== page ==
Scientists have developed a way to grow meat in a lab that could be soon available at your local grocery store, but local experts are divided on how quickly lab-grown burgers and chicken strips will catch on in the Tampa Bay area.
Among the skeptics is Luciano Visentin, a chef at the Hilton Garden Inn in Lutz. Visentin, who grew up in Italy, has been butchering beef and cooking chicken dishes for the last 50 years.
When he heard the FDA and USDA announced a partnership last month to regulate lab-grown meat, so it can be safety sold to consumers, he said he had serious doubts.
“God or nature did not create that chicken,” said Visentin. “That says it all.”
But Dr. Jill Roberts says so-called “in vitro meat” or “cell burgers” are perfectly safe and could help save the planet – by requiring less farm land to raise meat and creating less waste.
“You get rid of that greenhouse problem,” said Roberts. “You get rid of the land use problem, the water pollution problem.”
Burgers grown in a laboratory are nothing new. The Impossible Burger, which tastes like meat but is made only from plants, was created in a lab by a former Stanford University biochemist.
Now an influx of San Francisco startups are developing burgers and chicken strips without slaughtering a single cow or killing any chickens.
In promotional video, one company – called JUST – claims its making chicken strips using just one feather from one healthy chicken.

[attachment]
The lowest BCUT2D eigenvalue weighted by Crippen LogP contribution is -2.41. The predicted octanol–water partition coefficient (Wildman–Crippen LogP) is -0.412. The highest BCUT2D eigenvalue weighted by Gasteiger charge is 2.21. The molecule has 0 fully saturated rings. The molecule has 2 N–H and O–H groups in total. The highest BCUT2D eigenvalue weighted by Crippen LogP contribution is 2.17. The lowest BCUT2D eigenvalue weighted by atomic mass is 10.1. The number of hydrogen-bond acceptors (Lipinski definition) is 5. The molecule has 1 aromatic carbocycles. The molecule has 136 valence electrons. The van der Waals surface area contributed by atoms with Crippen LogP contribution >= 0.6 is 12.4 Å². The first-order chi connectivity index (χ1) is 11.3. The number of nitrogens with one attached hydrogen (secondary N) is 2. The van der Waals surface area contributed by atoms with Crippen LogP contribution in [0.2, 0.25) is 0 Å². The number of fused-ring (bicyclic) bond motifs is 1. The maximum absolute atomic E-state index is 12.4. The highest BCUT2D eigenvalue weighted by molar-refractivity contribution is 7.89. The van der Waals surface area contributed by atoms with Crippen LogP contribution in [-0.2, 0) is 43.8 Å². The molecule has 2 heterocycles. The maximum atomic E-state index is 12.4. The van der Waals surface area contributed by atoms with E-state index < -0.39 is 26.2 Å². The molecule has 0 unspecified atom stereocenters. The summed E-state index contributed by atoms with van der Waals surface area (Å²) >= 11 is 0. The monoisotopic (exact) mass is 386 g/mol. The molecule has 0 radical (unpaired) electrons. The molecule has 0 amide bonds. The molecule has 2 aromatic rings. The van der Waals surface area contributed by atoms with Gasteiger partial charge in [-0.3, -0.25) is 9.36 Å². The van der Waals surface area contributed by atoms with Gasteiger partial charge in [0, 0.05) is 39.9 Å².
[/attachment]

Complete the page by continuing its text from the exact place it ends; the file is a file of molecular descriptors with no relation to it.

“It was an out of body experience to… have the chicken that you’re eating running around in front of you,” says a company taste tester in the video.
To make meat in a lab, scientists take cells from an animal and then grow those cells into a piece of meat using plants and nutrients.
Roberts said lab-grown meat could also put an end to food recalls, ending the threat of salmonella and E.coli while providing a healthier option.
“When you take that little cell, you’re taking the cell of a muscle,” said Roberts. “The muscle doesn’t have all the bad stuff that’s in the meat – no cholesterol, higher protein… no antibiotics, no synthetic hormones.”
Roberts said there is one downside: Lab-grown meat doesn’t have the fat that adds the taste.
The upside is that food scientists have already figured out a way to add the taste back in using protein from plants.
But how quickly will meat lovers line up to try lab-grown meat? It depends on who you ask.
“I think it’ll actually get accepted quicker and sooner than people would believe,” said Roberts.
Visentin is still not convinced, telling ABC Action News, “To me? I’m not ready yet.”